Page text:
Reflux Esophagitis

Updated: Jun 22, 2020
  • Author: Sadhna Dhingra, MBBS, MD, FCAP; Chief Editor: Mamoun Younes, MD  more...
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Reflux esophagitis is an esophageal mucosal injury that occurs secondary to retrograde flux of gastric contents into the esophagus. Clinically, this is referred to as gastroesophageal reflux disease (GERD). Typically, the reflux disease involves the distal 8-10 cm of the esophagus and the gastroesophageal junction. The disease is patchy in distribution.

The American College of Gastroenterology has defined GERD as “chronic symptoms or mucosal damage produced by the abnormal reflux of gastric contents into the esophagus.” [1, 2] Histologically, this is referred to as “reflux esophagitis,” because it was initially thought to cause an inflammatory (~itis) response in the esophageal mucosa. Later in 1970s, it was noted that reflux esophagitis shows morphologic changes unrelated to the presence of inflammation.

The morphologic features of reflux esophagitis in the distal esophagus are variable and nonspecific, and they include basal cell hyperplasia, elongation of vascular papillae, intercellular edema, presence of intraepithelial eosinophils, intraepithelial lymphocytosis, ballooning degeneration of squamous cells and ulceration/erosions. [3] Reflux esophagitis also affects the gastroesophageal junctional mucosa, and the histologic features include multilayered epithelium and inflammation of gastric cardiac mucosa (carditis). [4]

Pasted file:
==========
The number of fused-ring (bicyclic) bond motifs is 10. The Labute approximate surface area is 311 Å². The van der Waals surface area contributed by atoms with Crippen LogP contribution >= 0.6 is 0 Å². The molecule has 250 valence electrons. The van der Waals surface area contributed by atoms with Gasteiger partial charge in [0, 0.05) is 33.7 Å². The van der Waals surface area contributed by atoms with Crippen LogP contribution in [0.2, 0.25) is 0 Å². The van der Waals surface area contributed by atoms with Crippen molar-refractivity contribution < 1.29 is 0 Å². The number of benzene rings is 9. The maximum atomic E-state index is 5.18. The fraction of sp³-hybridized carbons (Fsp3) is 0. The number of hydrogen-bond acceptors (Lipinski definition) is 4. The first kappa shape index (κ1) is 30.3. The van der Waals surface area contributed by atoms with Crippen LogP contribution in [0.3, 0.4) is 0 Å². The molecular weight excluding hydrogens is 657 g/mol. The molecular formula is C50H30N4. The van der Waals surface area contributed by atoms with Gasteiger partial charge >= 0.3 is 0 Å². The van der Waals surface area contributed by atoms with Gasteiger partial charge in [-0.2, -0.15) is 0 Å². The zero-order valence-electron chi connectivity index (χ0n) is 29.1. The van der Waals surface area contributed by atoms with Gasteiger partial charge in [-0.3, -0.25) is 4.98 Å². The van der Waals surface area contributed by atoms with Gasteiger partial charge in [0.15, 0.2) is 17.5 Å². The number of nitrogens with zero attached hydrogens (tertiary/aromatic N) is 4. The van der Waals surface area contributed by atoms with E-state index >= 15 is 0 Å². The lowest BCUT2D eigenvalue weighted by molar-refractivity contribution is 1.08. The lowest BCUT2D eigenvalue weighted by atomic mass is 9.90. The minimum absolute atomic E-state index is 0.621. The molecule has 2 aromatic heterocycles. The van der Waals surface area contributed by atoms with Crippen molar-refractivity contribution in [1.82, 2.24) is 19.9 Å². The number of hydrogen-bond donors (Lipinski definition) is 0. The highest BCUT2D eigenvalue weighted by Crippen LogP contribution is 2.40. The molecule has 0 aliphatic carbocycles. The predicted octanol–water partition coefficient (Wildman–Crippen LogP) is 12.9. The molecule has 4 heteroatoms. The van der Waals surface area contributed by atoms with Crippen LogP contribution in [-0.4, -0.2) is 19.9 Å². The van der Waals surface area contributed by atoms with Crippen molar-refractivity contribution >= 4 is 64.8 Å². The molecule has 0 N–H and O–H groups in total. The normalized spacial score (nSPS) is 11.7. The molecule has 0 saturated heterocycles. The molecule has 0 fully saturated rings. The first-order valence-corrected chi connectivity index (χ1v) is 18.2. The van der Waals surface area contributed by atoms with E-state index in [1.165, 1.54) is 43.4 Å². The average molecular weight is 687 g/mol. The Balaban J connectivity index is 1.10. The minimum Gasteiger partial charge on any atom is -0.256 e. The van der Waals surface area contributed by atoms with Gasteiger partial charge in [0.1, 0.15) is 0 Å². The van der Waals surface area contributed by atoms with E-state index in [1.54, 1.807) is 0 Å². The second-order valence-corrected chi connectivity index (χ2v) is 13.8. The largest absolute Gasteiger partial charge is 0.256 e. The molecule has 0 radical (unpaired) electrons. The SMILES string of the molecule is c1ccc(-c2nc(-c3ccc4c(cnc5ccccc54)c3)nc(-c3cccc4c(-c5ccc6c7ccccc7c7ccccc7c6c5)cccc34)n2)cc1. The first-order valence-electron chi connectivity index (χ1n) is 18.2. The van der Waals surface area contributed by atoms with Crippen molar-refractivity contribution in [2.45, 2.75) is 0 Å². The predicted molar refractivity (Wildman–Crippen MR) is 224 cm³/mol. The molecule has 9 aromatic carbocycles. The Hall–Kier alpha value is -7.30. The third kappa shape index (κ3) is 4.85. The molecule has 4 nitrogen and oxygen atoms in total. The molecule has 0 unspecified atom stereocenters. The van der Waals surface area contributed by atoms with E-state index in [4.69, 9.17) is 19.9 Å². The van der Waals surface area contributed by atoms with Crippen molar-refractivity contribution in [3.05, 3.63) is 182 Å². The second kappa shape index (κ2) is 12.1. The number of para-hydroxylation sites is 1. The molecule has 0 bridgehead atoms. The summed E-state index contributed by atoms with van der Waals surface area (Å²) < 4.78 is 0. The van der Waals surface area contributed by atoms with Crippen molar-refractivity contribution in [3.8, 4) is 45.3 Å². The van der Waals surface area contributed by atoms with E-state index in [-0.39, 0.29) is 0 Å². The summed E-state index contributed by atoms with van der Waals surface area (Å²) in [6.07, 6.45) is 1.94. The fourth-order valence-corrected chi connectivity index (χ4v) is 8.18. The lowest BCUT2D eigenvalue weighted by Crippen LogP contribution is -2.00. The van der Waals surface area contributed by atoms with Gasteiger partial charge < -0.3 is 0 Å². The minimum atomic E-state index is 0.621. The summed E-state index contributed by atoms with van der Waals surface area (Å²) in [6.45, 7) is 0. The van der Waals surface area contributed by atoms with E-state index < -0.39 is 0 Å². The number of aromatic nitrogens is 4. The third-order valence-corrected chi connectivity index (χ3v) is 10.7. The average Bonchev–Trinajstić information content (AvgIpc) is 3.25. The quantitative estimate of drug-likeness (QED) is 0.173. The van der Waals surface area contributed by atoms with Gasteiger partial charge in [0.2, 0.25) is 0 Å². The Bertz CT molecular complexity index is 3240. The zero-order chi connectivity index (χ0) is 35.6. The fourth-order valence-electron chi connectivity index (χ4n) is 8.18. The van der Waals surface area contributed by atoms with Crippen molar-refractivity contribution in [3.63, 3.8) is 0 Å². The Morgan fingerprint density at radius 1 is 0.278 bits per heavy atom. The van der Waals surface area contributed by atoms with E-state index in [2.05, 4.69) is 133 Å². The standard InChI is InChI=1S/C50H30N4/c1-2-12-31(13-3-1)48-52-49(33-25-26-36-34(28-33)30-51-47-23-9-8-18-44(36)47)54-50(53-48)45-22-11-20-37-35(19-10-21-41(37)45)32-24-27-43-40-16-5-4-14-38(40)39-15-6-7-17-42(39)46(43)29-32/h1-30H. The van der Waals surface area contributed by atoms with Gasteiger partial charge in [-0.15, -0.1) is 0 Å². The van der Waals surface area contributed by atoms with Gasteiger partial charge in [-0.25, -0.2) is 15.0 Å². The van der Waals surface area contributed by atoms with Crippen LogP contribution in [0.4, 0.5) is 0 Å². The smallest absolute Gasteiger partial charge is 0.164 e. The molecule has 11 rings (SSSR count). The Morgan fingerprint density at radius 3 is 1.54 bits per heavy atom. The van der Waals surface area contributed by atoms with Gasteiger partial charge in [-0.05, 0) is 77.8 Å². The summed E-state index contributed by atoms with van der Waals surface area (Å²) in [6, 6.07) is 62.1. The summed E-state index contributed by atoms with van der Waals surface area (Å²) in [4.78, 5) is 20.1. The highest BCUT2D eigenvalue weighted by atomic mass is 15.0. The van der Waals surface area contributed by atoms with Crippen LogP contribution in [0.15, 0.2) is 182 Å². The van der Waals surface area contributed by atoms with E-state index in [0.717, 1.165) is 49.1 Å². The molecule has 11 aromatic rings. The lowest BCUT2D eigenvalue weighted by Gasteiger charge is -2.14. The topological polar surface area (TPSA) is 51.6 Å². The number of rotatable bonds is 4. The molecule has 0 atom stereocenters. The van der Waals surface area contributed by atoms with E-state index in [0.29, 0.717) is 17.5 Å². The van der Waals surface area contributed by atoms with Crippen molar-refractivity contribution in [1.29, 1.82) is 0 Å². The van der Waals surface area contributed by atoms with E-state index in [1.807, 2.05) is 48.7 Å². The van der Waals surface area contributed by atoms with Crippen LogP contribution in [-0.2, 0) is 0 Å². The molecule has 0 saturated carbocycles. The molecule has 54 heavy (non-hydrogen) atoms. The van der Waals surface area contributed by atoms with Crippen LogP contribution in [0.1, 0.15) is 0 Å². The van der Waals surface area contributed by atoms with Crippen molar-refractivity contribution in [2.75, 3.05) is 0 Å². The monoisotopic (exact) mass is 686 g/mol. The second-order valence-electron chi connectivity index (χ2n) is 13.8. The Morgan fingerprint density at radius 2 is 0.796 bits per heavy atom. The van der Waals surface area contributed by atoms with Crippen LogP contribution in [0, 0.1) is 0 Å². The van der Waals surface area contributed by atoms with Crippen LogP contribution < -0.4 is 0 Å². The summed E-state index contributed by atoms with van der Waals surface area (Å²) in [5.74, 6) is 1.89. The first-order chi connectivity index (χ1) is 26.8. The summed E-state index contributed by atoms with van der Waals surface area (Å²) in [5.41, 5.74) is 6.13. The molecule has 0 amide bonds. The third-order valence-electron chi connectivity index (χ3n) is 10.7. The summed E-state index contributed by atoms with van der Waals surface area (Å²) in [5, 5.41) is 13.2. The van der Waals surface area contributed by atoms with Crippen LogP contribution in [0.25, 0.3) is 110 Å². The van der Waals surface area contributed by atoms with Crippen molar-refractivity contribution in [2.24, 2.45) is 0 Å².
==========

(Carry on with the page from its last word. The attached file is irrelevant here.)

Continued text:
The images below depict histology from a normal esophagus (first image) and that from a patient with reflux esophagitis (second image).

Normal histology of the esophagus. Normal histology of the esophagus.
Histology from a patient with reflux esophagitis. Histology from a patient with reflux esophagitis.


US data vs international data

Gastroesophageal reflux disease (GERD) is a very common disorder. In the late 1970s and 1980s, a US population-based study by Nebel et al [5] and a Gallup Organization National Survey [6, 7] revealed that 25-40% of healthy adult Americans experienced symptomatic GERD at least once a month. Furthermore, about 14% of adults suffered from heartburn or acid regurgitation on a weekly basis, and 7% noticed it once a day.